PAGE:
A Virtual Toddler Who Behaves And Learns Like Humans
By Sarah Thomas | August 29, 2014 10:55 AM EST
The Auckland Bioengineering Institute Laboratory for Animate Technologies in New Zealand has developed a virtual toddler named BabyX that will entertain, smile, giggle and recognize images. This is the next generation of computers that will interact with the user and will be able to use facial expressions for a realistic interaction.
A baby looks to his mother as he crawls across the finish line to win his heat on the track during the "Diaper Derby" event in New York August 1, 2014. The derby was held as a stunt ahead of the New York City Triathlon on Sunday. REUTERS/Carlo Allegri (UNITED STATES - Tags: SOCIETY SPORT TRIATHLON)
The researchers wrote on their website, "We are developing multidisciplinary technologies to create interactive autonomously animated systems which will define the next generation of human computer interaction and facial animation."
The computer programme Baby X is trained to respond to certain situations through the computer camera. The user can talk to her, and through facial recognition technology the virtual baby can recognise and tell when a person is interacting with her. The baby is capable of hearing words, which she will then process and understand to make sense of sounds.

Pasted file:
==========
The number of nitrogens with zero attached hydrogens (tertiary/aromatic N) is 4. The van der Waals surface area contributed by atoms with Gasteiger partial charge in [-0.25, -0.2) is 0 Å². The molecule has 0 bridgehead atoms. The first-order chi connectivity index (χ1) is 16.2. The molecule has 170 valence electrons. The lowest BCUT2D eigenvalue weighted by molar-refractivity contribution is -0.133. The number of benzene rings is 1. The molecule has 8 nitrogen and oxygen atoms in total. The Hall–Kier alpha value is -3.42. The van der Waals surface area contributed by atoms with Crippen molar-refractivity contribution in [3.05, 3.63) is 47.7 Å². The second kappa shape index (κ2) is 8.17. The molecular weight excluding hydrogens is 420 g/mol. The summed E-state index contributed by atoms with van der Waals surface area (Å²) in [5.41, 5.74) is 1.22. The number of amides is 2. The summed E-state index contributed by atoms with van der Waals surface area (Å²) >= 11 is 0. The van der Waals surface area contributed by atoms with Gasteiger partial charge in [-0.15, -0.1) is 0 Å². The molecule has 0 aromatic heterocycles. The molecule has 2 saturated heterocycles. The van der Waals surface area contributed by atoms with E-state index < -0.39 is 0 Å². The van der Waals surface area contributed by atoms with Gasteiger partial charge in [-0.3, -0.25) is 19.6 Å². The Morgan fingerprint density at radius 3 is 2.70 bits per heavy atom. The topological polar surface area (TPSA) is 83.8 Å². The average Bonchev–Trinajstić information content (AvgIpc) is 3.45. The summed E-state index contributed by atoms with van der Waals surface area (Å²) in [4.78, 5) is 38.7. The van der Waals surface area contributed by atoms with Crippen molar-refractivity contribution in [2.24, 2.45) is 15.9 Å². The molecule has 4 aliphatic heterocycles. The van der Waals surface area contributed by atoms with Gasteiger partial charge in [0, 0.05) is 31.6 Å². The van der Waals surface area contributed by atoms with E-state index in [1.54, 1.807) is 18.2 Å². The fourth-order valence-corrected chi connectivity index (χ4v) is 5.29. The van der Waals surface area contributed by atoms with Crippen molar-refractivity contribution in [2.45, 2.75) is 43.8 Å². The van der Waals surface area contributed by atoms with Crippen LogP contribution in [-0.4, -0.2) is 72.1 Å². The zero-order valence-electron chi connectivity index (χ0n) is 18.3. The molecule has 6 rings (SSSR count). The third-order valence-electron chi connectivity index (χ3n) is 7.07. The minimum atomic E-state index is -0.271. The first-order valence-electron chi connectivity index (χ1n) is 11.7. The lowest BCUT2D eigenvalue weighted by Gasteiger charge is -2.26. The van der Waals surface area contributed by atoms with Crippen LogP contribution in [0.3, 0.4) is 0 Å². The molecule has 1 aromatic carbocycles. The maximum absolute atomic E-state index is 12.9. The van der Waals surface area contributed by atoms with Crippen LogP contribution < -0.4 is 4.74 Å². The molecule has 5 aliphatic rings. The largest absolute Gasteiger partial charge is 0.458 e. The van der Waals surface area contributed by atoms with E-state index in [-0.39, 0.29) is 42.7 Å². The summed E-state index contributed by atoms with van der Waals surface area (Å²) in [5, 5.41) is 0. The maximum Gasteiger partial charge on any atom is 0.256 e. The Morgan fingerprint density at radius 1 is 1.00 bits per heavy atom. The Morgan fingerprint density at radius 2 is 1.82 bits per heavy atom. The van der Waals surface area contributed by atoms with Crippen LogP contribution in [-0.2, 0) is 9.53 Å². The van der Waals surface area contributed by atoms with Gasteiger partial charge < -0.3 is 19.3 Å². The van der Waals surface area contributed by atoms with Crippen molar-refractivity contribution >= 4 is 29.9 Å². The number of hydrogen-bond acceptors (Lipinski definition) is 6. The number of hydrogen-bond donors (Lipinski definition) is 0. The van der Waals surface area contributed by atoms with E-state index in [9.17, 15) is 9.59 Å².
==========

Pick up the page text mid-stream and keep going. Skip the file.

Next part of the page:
The computer algorithms in the brain of the virtual toddler will imitate the behaviour of a real baby. The toddler's movements and expression are captured from the actual movements of real babies.
This will make interactions more interesting and psychologically impress the user for having a relationship with his computer. When the virtual baby is praised, virtual dopamine hormones will be released that will make the baby smile or giggle on the screen. When the users hide from the baby, it will cause the stress hormone cortisol to rise virtually, which will increase the baby's stress levels.
The system used on the virtual baby is an analysis of faces and how certain situations can affect the brain. It is not based on the system used in neuroscience.
Researchers have programmed the brain to interact with certain commands. For instance, if the users hold up the word "milk" the virtual toddler will respond by saying the word "milk."
The Auckland University scientist Dr. Mark Sagar created Baby X from his own daughter Francesca. The main aim, he explained, was to create a computer that can learn, think and behave like a real human and grow into an artificial intelligent adult.
BabyXs programme is not limited to artificial intelligence -- it can be used anywhere like in shops. The lighting could be designed based on this programme to interact with a shop's customers.
BabyX could be the pioneer to creating artificial intelligence.
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